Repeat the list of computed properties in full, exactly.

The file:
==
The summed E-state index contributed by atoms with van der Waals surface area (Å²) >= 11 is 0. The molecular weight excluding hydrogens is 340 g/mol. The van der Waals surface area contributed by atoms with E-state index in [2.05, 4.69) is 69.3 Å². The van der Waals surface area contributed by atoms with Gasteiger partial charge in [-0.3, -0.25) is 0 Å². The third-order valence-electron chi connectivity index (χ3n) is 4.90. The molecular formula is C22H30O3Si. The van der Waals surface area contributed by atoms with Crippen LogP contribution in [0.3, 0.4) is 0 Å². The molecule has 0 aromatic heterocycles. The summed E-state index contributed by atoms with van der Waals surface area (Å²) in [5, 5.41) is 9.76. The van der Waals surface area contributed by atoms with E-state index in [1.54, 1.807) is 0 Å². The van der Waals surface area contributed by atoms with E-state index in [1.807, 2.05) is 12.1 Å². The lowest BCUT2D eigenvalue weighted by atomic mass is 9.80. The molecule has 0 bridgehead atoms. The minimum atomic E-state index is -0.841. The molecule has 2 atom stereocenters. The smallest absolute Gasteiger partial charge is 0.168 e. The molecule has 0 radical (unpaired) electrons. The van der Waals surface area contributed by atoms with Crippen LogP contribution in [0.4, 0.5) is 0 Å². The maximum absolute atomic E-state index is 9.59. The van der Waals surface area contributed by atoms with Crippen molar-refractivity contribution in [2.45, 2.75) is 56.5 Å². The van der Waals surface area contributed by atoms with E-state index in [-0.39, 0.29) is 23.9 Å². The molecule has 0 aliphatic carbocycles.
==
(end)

The summed E-state index contributed by atoms with van der Waals surface area (Å²) >= 11 is 0. The molecular weight excluding hydrogens is 340 g/mol. The van der Waals surface area contributed by atoms with E-state index in [2.05, 4.69) is 69.3 Å². The van der Waals surface area contributed by atoms with Gasteiger partial charge in [-0.3, -0.25) is 0 Å². The third-order valence-electron chi connectivity index (χ3n) is 4.90. The molecular formula is C22H30O3Si. The van der Waals surface area contributed by atoms with Crippen LogP contribution in [0.3, 0.4) is 0 Å². The molecule has 0 aromatic heterocycles. The summed E-state index contributed by atoms with van der Waals surface area (Å²) in [5, 5.41) is 9.76. The van der Waals surface area contributed by atoms with E-state index in [1.54, 1.807) is 0 Å². The van der Waals surface area contributed by atoms with E-state index in [1.807, 2.05) is 12.1 Å². The lowest BCUT2D eigenvalue weighted by atomic mass is 9.80. The molecule has 0 bridgehead atoms. The minimum atomic E-state index is -0.841. The molecule has 2 atom stereocenters. The smallest absolute Gasteiger partial charge is 0.168 e. The molecule has 0 radical (unpaired) electrons. The van der Waals surface area contributed by atoms with Crippen LogP contribution in [0.4, 0.5) is 0 Å². The maximum absolute atomic E-state index is 9.59. The van der Waals surface area contributed by atoms with Crippen molar-refractivity contribution in [2.45, 2.75) is 56.5 Å². The van der Waals surface area contributed by atoms with E-state index in [-0.39, 0.29) is 23.9 Å². The molecule has 0 aliphatic carbocycles.